Finally, the AAFP is hosting a DPC Workshop in Atlanta on March 11, and the Academy will once again co-host the 2017 DPC Summit in either June or July. We are finalizing details, and an announcement will be made early next year.

Chicago Cubs?
You are probably asking yourself how the Cubs qualify as a health care issue, so I am going to tell you. For more than 100 years, our nation's third-largest city (at least the north side) has been paralyzed by an August-induced anxiety, largely associated with its beloved team's historic (and often dramatic) collapses in the fall months. By winning the World Series, the Cubs decreased the anxiety levels (at least temporarily) of nearly 10 million people in the Chicago metropolitan area and millions more around the world. And, because we know anxiety is not good for our health, I am giving the 2016 World Champion Cubs credit for positively impacting the health and wellbeing of millions of people -- a great accomplishment!

I started this blog with a quote from Churchill. This is one of my favorite statements by the former United Kingdom prime minister because it captures the fluidity of the world in which we live and reminds us to set our eyes on the horizon. In closing, thank you for your support of the AAFP, the great service you provide your patients and our country each and every day and for your support of this blog.

I hope you have a wonderful holiday season. May you always find yourself on the north side of the Red River in the New Year.



Thanks for everything that the staff and you have accomplished this year. We anticipate a busy plate for our academy in 2017.

Keith Ratcliff

Posted by Keith Ratcliff on December 20, 2016 at 11:57 AM CST #

Thank you, too, Shawn for your hard work, tenacity, instincts, insights and dry wit on our behalf! I will echo your thanks to an amazing group of AAFP staff who work for us with professionalism and creativity... not just as their mission statement but their passion!

Posted by Wanda Filer on December 20, 2016 at 01:22 PM CST #

Thank you Shawn, There also seems to be a gross error in the CPC+ decision making process for some practices that were "rejected for attribution" when it appears that is/was not a correct assessment by the CMS decision makers. As it does represent a significant missed "revenue opportunity" for FMs, you might consider determining the root cause, as those practices seemingly can not re-apply for Round 2 according to recently published info from AAFP. That certainly would gain member support for AAFP and improve transparency in decisions affecting patient care. Thank you for a response.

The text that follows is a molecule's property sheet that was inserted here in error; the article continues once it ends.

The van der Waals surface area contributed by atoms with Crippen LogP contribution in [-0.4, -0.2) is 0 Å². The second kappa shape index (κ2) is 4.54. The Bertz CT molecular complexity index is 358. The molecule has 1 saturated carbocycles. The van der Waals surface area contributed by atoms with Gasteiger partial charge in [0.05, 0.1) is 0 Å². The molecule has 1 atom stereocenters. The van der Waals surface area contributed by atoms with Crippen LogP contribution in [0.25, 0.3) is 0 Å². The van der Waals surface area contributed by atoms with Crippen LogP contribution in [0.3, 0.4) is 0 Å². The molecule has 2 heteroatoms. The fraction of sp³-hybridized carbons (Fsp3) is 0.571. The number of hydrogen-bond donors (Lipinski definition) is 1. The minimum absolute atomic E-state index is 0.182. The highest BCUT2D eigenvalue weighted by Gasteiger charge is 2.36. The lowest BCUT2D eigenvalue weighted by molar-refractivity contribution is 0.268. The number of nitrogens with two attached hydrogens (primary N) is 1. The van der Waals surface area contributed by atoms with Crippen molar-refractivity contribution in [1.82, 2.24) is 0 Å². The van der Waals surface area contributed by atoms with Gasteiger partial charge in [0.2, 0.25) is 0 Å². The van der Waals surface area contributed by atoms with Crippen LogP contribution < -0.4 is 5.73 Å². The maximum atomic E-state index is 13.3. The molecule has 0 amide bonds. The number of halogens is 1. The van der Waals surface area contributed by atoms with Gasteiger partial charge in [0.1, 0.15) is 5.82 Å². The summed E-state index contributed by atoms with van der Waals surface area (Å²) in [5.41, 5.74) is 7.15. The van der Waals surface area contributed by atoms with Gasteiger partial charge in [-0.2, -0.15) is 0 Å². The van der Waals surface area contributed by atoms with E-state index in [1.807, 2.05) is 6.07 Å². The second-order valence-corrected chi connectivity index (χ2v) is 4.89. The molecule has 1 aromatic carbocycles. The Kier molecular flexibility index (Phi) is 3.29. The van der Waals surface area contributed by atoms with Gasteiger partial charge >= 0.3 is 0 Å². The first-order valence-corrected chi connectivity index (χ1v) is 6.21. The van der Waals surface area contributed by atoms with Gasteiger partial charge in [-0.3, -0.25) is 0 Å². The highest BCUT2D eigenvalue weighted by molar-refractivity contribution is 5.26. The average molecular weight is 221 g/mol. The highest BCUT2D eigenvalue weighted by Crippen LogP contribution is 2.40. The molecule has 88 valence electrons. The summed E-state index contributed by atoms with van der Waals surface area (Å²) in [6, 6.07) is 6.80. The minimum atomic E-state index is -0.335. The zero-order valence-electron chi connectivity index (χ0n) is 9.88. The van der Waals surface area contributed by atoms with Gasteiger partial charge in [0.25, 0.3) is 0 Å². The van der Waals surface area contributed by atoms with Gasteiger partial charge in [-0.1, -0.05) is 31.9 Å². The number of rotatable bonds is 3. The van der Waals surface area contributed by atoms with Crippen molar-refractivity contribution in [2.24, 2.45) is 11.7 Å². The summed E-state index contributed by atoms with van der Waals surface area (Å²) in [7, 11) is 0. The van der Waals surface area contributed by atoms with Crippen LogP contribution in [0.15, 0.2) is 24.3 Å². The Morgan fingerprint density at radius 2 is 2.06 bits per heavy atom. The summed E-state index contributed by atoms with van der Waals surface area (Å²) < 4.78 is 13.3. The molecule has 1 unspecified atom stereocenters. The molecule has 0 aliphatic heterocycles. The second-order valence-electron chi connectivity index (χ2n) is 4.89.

Posted by William Sawyer, MD on December 21, 2016 at 07:37 AM CST #

Well done, Shawn. Thanks for being a voice in our profession and continuing to wave that flag for primary care.

Thank you. Just went to the STFM Practice Management in Newport Beach last month. Had lunch at a table with 4 ladies from Kansas, all representing the AAFP. On the next day, I went to a ritzy Italian restaurant by myself but left my wallet in the car, after having swallowed a $28 dollar lunch. I saw the same ladies on the adjacent table and they spotted me $40 to pay for the meal while I went back to my car and retrieved the wallet, without having to embarrass myself with the waiter and restaurant management. I grew up in the Midwest (Iowa) but has been practicing in southern California for the past 2 decades. It warms my heart to be able to reconnect with some friendly folks from the Midwest, something I haven't done for a while. This is my Christmas story of kindness that I have been sharing at parties (I try to tell one that's most memorable with each passing year on the theme of kindness).

Went to a lecture recently, and the director of chemical dependency for the hospital basically said, "If we don't do it ourselves, someone else will do it for us." I would add, if we don't treat the patient, patients will self-medicate themselves. The opoids epidemic is a consequence of this, and perhaps this is one area where I would say it's a failure of the modern "patient-centered" healthcare model. As far as "someone else will do it for us," I still believe that the doctor-patient relationship is the last bastion of hope if we are to turn the ship around. There is no one better nor there is not another vantage point than that of the treating physician. This is not NEW.

If we let the PCP to have some control of the data, and share some of the responsibility of being in the driver seat, most will want to do or coordinate public health matters. Just look at the volunteer activities of the medical students before they became professionals. We know it's in our hearts, and we are smart enough for the job. Again, it's a public healthcare issue that needs our help. There's a lot of brain cells wasted if we don't involve or passively involve the front-liners.

Eventually technology will go mobile, apps and automation will get rid of the middleman, communications will be instant, personal with a live-face video attached. What could be more direct than that? But it has to start with technology, not the old ways of practicing medicine. I think it's inevitable.

If you believe it to be true, it will come true. It's just a matter of when.

Posted by Michael N. on December 22, 2016 at 06:22 PM CST #

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About the Author

Shawn Martin, AAFP Senior Vice President of Advocacy, Practice Advancement and Policy.